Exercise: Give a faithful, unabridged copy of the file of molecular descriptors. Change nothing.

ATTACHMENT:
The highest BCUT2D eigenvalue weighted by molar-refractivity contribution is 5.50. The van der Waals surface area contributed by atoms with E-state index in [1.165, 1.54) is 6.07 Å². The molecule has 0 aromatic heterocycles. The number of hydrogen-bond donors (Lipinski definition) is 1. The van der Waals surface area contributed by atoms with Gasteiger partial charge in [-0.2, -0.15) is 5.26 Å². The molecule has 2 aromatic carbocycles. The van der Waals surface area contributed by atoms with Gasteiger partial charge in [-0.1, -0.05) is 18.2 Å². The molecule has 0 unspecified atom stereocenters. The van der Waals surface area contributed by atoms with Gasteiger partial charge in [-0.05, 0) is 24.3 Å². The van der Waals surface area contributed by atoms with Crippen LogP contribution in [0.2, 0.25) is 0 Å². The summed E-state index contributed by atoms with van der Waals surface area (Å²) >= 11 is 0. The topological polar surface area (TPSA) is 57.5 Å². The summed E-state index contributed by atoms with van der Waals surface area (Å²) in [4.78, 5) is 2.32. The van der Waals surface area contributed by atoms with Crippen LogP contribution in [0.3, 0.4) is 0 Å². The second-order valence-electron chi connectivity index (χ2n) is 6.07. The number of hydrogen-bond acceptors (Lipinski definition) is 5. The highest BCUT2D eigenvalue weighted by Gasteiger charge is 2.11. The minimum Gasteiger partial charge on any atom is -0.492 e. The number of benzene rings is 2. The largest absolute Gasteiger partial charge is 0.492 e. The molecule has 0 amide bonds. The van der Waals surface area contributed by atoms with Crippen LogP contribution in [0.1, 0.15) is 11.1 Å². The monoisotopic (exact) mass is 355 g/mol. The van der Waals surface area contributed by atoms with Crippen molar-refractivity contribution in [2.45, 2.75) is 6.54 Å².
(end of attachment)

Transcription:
The highest BCUT2D eigenvalue weighted by molar-refractivity contribution is 5.50. The van der Waals surface area contributed by atoms with E-state index in [1.165, 1.54) is 6.07 Å². The molecule has 0 aromatic heterocycles. The number of hydrogen-bond donors (Lipinski definition) is 1. The van der Waals surface area contributed by atoms with Gasteiger partial charge in [-0.2, -0.15) is 5.26 Å². The molecule has 2 aromatic carbocycles. The van der Waals surface area contributed by atoms with Gasteiger partial charge in [-0.1, -0.05) is 18.2 Å². The molecule has 0 unspecified atom stereocenters. The van der Waals surface area contributed by atoms with Gasteiger partial charge in [-0.05, 0) is 24.3 Å². The van der Waals surface area contributed by atoms with Crippen LogP contribution in [0.2, 0.25) is 0 Å². The summed E-state index contributed by atoms with van der Waals surface area (Å²) >= 11 is 0. The topological polar surface area (TPSA) is 57.5 Å². The summed E-state index contributed by atoms with van der Waals surface area (Å²) in [4.78, 5) is 2.32. The van der Waals surface area contributed by atoms with Crippen LogP contribution in [0.3, 0.4) is 0 Å². The second-order valence-electron chi connectivity index (χ2n) is 6.07. The number of hydrogen-bond acceptors (Lipinski definition) is 5. The highest BCUT2D eigenvalue weighted by Gasteiger charge is 2.11. The minimum Gasteiger partial charge on any atom is -0.492 e. The number of benzene rings is 2. The largest absolute Gasteiger partial charge is 0.492 e. The molecule has 0 amide bonds. The van der Waals surface area contributed by atoms with Crippen LogP contribution in [0.1, 0.15) is 11.1 Å². The monoisotopic (exact) mass is 355 g/mol. The van der Waals surface area contributed by atoms with Crippen molar-refractivity contribution in [2.45, 2.75) is 6.54 Å².